We know that bringing your child to the dentist can be challenging. Our goal is to encourage your child in a life-long positive attitude towards dental care. This means they need to have a good time when they visit the dentist! Every trip to the dentist should be a fun and relaxed experience for every child.
We have a kind and capable team of dentists who enjoy making your child comfortable.
The first tooth is usually around 12 months of age, but everyone is different. The baby teeth start falling around around the age of 6, and for a period of around 5 years you child will be in a state of mixed dentition, both baby and adult teeth.
Children from one years old should visit the dentist for six-monthly check-ups. We know that this may seem too much too soon but early identification of a problem can have a significant impact treatment. Our Children's Team will make their first visit a fun experience and ensure your child is set-up for lifelong oral health!
We encourage parents to bring their children in for regular dental check-ups. Check-ups may include oral examinations, cleanings, fluoride treatments, sealants (coatings to protect healthy teeth), x-rays, oral hygiene instructions, nutrition advice, and mouth guards (to help prevent sports injuries). We aim to minimise tooth decay and cavities and to give you and your child the tools to practice good oral hygiene habits that will last a lifetime.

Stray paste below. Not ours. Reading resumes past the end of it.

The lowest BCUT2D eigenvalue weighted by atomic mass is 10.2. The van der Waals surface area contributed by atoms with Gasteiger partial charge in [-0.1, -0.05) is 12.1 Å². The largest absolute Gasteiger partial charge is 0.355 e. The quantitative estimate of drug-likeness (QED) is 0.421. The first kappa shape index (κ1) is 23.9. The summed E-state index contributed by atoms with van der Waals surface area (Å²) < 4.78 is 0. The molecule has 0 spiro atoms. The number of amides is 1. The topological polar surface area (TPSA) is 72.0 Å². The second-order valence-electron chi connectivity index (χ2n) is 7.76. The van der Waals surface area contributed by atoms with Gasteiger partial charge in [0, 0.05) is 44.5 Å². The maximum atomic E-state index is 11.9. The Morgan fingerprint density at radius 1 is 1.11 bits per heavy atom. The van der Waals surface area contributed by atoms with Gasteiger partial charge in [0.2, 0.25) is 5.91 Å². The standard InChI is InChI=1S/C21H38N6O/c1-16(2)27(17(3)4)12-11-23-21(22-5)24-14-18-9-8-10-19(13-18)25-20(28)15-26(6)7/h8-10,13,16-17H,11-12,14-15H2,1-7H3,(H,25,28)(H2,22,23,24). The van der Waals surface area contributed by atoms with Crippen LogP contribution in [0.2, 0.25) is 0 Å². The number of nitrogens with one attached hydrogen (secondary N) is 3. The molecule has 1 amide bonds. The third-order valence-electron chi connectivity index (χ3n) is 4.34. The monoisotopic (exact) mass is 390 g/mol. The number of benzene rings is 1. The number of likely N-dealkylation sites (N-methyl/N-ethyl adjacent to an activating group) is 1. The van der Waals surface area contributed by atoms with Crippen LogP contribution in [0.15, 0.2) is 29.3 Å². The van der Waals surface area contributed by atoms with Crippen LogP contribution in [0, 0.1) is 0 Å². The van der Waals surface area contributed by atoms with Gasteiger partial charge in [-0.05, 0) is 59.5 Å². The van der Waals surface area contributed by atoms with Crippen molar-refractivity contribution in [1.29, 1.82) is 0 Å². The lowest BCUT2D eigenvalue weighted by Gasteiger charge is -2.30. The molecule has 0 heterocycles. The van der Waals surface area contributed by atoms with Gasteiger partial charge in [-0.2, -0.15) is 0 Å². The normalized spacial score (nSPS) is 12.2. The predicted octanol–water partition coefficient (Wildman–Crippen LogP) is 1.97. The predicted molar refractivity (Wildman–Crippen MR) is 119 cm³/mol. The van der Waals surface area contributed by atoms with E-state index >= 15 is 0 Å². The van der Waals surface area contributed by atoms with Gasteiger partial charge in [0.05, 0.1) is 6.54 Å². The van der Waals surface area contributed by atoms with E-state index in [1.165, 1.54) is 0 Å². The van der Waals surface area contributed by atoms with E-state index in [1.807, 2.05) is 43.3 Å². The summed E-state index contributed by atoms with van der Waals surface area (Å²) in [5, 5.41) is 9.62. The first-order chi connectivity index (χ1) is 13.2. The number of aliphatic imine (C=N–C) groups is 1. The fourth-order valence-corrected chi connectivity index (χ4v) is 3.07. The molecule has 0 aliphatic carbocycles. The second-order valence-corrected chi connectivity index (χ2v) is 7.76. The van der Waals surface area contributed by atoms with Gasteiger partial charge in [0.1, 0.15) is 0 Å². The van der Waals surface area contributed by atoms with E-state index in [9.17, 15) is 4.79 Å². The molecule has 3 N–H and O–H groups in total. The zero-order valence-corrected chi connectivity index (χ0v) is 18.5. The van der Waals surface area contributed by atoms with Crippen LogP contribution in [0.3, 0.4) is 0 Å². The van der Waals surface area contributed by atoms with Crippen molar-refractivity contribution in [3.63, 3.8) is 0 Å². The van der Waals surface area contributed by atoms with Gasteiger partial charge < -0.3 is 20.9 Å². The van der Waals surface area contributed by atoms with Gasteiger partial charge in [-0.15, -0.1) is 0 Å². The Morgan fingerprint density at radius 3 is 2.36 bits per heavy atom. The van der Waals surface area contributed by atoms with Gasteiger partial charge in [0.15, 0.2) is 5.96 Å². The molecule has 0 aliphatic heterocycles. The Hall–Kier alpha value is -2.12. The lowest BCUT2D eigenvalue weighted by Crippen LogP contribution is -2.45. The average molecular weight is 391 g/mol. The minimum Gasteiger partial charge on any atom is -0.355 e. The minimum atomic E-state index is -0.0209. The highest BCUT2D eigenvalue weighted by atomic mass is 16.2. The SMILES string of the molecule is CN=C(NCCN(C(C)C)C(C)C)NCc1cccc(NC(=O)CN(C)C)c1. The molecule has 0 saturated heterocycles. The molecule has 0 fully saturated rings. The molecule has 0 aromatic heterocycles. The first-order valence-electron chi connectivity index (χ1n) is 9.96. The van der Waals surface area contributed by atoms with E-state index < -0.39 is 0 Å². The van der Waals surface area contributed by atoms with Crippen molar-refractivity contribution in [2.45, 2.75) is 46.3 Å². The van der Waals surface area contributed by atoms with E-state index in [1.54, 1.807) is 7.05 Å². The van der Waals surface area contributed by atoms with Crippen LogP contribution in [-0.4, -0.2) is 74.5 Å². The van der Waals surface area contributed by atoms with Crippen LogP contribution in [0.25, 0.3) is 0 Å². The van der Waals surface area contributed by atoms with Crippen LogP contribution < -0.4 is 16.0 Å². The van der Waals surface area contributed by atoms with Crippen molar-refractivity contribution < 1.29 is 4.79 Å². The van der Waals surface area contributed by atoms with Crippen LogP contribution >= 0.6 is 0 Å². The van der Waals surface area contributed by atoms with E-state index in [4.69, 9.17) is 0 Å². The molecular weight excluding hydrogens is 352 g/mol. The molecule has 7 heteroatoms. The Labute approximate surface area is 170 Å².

Toothbrush bristles cannot reach all the way into the depressions and grooves of the back teeth to extract food and plaque. This is where dental sealants can help.
Sealants protect these vulnerable areas by "sealing out" plaque and food. Dental sealants are a plastic resin that your dentist or oral therapist applies to the chewing surfaces of the back teeth (premolars and molars) of children. Applying a dental sealant is a quick and easy process, and once complete the sealants are also undetectable. They can only be seen close-up and are rarely visible when your child talks or smiles. The sealant bonds into the depressions and grooves (pits and fissures) of the chewing surfaces on the back teeth, acting as a barrier to protect enamel from plaque and acids. They cause no obstruction to flossing and do not inhibit the normal development of the teeth in any way.
Children from age 3 upwards who are old enough to rinse and spit could start using toothpaste containing at least 1000ppm fluoride (present in adult toothpaste or selected child toothpaste). Low fluoride toothpaste (eg 500, 250 ppm F) available in the market are not effective preventing cavities.
Children under the age of around 6 years should use a children’s toothpaste because these toothpastes contains less fluoride. This is important as younger children are more likely to swallow, so using a low-dose fluoride toothpaste will ensure they do not get ‘Fluorosis’, which is a condition affecting the tooth enamel. A child only needs a small dab of toothpaste at this age.
Many parents of children with special needs are anxious about how their child will cope with dental treatment. This anxiety can lead to parents not taking their children to the dentist. We have over 20 years experience of dealing with children with special needs and we will work with you on the best approach to make your child relaxed and comfortable throughout their appointment.